The Small Business Administration is easing guidelines for small businesses to qualify for the Paycheck Program Protection loan forgiveness option after federal lawmakers approved new legislation, which was signed into law by President Donald J. Trump in early June.
The bipartisan law was in response to complaints that PPP guidelines were too strict and could inadvertently force owners to pay back the loan despite making attempts to adhere to the loan forgiveness rules.
The Paycheck Protection Program Flexibility Act provides business owners with further clarity and streamlines the loan forgiveness process, which is a major concern for business owners, said SBA Senior Area Manager for Southern Arizona Steven Hart.
“There’s more flexibility in it. We’ve expanded the time frame to use the money and it requires less money to be used on payroll and more money to be used on business expenses,” Hart said. “Business owners who I talked to before this were simply confused as to how the loan forgiveness program was going to work. The trend is for simplification, which is why we had a new act passed and signed.”
Under the new guidelines, businesses will only have to spend 60 percent of their PPP loan on payroll needs, instead of previously stipulated 75 percent. The other 40 percent can go toward business expenses like rent, utilities and debt interest, Hart said. Also, businesses will now have 24 weeks to spend their loan money to qualify for the loan forgiveness program. Previously, businesses that accepted a PPP loan needed to spend the money within eight weeks of receiving it to be eligible.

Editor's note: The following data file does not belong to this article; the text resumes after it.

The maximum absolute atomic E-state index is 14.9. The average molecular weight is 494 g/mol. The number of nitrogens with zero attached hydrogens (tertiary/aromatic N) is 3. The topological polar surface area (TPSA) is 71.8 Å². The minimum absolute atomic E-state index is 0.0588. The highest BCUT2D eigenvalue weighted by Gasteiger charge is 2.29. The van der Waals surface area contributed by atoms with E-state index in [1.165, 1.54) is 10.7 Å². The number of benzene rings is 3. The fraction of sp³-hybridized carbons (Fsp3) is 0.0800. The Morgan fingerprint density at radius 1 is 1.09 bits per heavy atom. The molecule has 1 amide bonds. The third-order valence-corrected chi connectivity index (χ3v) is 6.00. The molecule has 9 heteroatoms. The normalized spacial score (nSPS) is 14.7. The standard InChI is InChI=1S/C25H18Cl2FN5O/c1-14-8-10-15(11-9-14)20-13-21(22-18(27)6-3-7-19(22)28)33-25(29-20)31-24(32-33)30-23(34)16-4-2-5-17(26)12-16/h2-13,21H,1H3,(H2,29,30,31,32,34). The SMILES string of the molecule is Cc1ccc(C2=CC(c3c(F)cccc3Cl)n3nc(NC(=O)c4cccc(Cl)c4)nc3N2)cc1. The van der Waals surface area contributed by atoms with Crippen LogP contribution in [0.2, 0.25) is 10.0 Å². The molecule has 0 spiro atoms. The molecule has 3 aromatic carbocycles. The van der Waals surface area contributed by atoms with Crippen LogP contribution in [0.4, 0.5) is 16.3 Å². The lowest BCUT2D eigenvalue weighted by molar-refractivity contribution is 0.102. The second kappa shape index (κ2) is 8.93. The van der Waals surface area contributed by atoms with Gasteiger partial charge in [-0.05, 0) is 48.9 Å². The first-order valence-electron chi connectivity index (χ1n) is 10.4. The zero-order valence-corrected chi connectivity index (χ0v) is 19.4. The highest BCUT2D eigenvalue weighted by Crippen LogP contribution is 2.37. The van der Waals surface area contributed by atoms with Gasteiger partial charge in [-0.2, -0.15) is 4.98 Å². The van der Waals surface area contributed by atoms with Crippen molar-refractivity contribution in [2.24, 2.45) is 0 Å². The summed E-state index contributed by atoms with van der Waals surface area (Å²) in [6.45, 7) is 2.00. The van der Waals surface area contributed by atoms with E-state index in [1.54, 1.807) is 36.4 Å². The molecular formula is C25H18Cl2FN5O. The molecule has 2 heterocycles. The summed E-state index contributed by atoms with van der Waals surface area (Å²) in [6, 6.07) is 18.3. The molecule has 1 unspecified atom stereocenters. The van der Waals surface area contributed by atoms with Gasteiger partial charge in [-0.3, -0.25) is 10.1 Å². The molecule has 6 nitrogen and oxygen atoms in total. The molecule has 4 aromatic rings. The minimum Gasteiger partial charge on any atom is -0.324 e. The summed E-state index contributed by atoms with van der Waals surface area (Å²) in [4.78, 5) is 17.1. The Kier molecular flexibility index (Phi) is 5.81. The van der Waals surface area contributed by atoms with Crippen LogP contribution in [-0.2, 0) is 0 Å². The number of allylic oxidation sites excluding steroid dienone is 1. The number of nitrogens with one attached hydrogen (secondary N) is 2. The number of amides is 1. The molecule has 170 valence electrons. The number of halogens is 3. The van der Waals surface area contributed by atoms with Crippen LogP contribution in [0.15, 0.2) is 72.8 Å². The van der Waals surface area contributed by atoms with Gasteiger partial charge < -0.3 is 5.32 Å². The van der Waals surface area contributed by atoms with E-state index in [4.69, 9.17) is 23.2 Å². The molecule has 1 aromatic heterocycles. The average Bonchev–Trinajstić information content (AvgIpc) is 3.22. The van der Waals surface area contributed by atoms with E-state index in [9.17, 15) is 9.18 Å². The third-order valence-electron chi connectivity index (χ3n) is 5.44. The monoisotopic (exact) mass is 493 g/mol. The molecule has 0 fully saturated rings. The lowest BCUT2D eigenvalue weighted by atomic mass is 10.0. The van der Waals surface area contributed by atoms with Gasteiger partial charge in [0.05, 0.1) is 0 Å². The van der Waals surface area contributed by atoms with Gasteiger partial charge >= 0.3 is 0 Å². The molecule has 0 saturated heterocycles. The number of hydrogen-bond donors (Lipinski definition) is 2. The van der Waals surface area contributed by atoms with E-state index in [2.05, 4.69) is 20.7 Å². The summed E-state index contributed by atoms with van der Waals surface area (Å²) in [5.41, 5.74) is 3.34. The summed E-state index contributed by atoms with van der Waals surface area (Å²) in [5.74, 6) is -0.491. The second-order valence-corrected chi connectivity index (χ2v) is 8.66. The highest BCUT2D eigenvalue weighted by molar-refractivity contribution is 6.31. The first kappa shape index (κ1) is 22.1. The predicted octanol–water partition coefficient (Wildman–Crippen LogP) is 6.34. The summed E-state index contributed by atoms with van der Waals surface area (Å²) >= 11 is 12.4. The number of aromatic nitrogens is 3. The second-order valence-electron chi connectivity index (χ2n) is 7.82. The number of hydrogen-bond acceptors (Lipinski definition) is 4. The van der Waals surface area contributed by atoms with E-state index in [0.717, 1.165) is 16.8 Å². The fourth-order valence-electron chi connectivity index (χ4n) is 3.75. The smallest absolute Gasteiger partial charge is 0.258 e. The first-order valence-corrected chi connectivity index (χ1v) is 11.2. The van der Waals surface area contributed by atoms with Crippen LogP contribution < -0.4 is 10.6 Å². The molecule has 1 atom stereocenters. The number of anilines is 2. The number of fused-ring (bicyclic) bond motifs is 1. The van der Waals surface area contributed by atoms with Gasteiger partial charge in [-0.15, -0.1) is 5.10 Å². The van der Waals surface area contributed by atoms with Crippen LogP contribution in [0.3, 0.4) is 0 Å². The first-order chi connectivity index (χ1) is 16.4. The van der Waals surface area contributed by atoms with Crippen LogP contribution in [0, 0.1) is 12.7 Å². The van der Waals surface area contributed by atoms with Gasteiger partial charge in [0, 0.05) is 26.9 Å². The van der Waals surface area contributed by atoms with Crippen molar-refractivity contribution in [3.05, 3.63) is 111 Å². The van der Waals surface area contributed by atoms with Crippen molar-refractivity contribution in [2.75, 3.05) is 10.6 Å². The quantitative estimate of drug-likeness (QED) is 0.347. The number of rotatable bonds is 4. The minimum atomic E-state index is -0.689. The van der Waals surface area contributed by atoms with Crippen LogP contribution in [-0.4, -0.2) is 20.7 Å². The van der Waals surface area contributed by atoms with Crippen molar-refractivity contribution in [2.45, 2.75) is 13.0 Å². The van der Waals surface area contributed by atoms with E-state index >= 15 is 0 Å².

“Business owners I work with are relieved by the fact that they don’t have to use the loan in eight weeks,” Hart said. “They now have 24 weeks, so it’s essentially been extended until the end of the year.”
The loan forgiveness application has also been streamlined, said Hart. What was once an 11-page document has now been reduced to four pages. Banks will be in charge of the loan forgiveness process, not the SBA, according to Hart.
Hart points out another change to the PPP program—businesses can potentially have their loan forgiven even if they can prove they were unable to rehire previous or new employees due to slow business. According to the new guidelines, an aspect of loan forgiveness is “based on reductions in full-time equivalent employees for borrowers that are unable to return to the same level of business activity the business was operating at before February 15, 2020.
However, Hart does stress, “businesses need to be rigid on keeping documentation” throughout the whole process until their loan is forgiven.
“Business should keep everything and more than they have ever expected because even though (the guidelines) have been simplified, they’re still extremely rigid,” Hart said.
Hart suggests using job-offer letters when attempting to recall old employees or tried to rehire new employees. They will need to prove the offer was refused by the potential employee to be eligible, he said.
“When it comes to hiring new employees or not being able to hire employees, they have to document they offered prior employees their job first. They’ll need to keep a copy of that offer letter and refusal,” Hart said. “When it comes down to asking for forgiveness that there are no surprises if they have the answers needed ahead of time.”
The new guidelines also state the last day for a business to apply for a PPP loan is June 30, 2020. To date, $511 billion of PPP loans of the $610 billion allocated to the program has been disbursed nationwide.